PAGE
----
Shot Four Times by Undercover Deputy and Allegedly Left to Die, Seth Adams Fit the Description, Shooting Ruled Justified

More than three months after being fatally shot by an undercover Palm Beach sheriff's deputy four times in the parking lot of his family's business, the officer is cleared of any wrongdoing


shot by cop
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On May 19, twenty-four-year-old Seth Adams was shot four times by an undercover deputy, Michael Custer, who said in an interview with an investigator two days later that he felt his life was threatened, according  to transcripts provided to the Palm Beach Post (some of the audio is available here), part of hundreds of pages of documents from the state attorney and Florida Department of Law Enforcement, which investigated the shooting. That investigation cleared Custer of any wrongdoing in the shooting, naturally.

Seth Adams noticed the undercover deputy's car in the parking lot of his family business on his way home from a local watering hole. Custer says he identified himself "verbally" and "visually" and that he "had a radio out." He claims Adams grabbed him by the throat and that Adams' "intentions were dangerous." When Adams returned to his vehicle, Custer said he recognized the maneuver from training videos and thought Adams was going for a gun. He shot him four times in under two seconds, saying "I think I basically tried to push away and just went boom, boom, boom, boom."

Attorneys for Adams' family claim police stood idly by while Adams crawled across the parking lot after being shot, and that police impeded the arrival and departure of EMS. Custer says Adams told him there were "cameras here" and that "this is all being recorded." Police seized video equipment from the Adams' family business on a warrant looking to prove a felony was committed; "battery on a law-enforcement officer." Police later said no video of the incident was found.

The family rejects the findings of the state investigation, and their attorney said they want to conduct their own. They reject the claim that Adams was violent or that he would resist arrest (Custer claims he told Adams he was being placed under arrest). "Both sides agree that Adams told Custer to get off the property," the Palm Beach Post reported, and the family attorney says that means Custer had become a trespasser.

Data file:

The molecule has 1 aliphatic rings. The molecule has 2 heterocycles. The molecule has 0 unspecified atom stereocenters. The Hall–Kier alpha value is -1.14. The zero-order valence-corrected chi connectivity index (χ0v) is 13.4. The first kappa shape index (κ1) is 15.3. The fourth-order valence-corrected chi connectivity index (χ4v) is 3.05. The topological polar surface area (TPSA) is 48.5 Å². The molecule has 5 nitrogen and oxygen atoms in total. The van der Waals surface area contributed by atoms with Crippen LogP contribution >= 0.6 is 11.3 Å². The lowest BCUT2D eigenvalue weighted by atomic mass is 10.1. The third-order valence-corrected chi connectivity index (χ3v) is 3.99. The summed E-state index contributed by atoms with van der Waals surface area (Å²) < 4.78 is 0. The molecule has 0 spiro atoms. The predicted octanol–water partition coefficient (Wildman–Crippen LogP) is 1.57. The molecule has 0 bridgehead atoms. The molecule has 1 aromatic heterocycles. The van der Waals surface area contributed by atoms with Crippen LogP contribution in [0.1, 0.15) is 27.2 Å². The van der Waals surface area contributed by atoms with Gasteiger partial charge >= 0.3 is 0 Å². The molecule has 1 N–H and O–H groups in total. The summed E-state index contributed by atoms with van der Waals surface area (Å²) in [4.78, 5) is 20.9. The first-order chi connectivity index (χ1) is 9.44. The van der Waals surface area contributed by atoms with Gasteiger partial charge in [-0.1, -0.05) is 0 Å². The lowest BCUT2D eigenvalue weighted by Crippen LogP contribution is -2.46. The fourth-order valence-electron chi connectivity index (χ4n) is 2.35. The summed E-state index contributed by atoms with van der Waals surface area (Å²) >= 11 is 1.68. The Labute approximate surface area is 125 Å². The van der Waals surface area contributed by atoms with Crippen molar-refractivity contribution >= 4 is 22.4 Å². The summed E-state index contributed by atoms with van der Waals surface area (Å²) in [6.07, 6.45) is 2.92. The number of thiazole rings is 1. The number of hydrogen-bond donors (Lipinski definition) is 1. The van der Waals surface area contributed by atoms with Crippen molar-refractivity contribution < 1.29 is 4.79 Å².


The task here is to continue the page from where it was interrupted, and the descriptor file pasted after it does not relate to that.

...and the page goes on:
Custer was conducting surveillance, but the documents show it was not targeting Adams, his family or their business, but rather an ATM theft ring, run by white males in their twenties known to be violent, according to police. The Palm Beach Post also reports that police believed that ATM ring was conducting counter-surveillance and wanted to target a deputy's home. Custer said he wasn't sure if Adams belonged to that ring, though the family attorney points out he was wearing a bright green shirt from the garden store in whose parking lot the deputy was conducting surveillance.  

Palm Beach County Sheriff Ric Bradshaw, meanwhile, said of the situation: "It was just very bad from the outset with Seth Adams' demeanor towards the deputy."  Shortly after the shooting, Bradshaw noted "there's only two witnesses here: the suspect and the deputy. And the suspect was not able to be interviewed. Why he decided to assault the deputy? We may never know that." When the investigation was well underway, Bradshaw claimed it would "verify exactly what I thought from the beginning."

The Adams' family attorney also pointed out the final report claimed "physical evidence were partially predicated on Sergeant Custer's account of the incident," saying that "the forensics in this case should not be made to fit Deputy Custer's account."

And nothing else happened?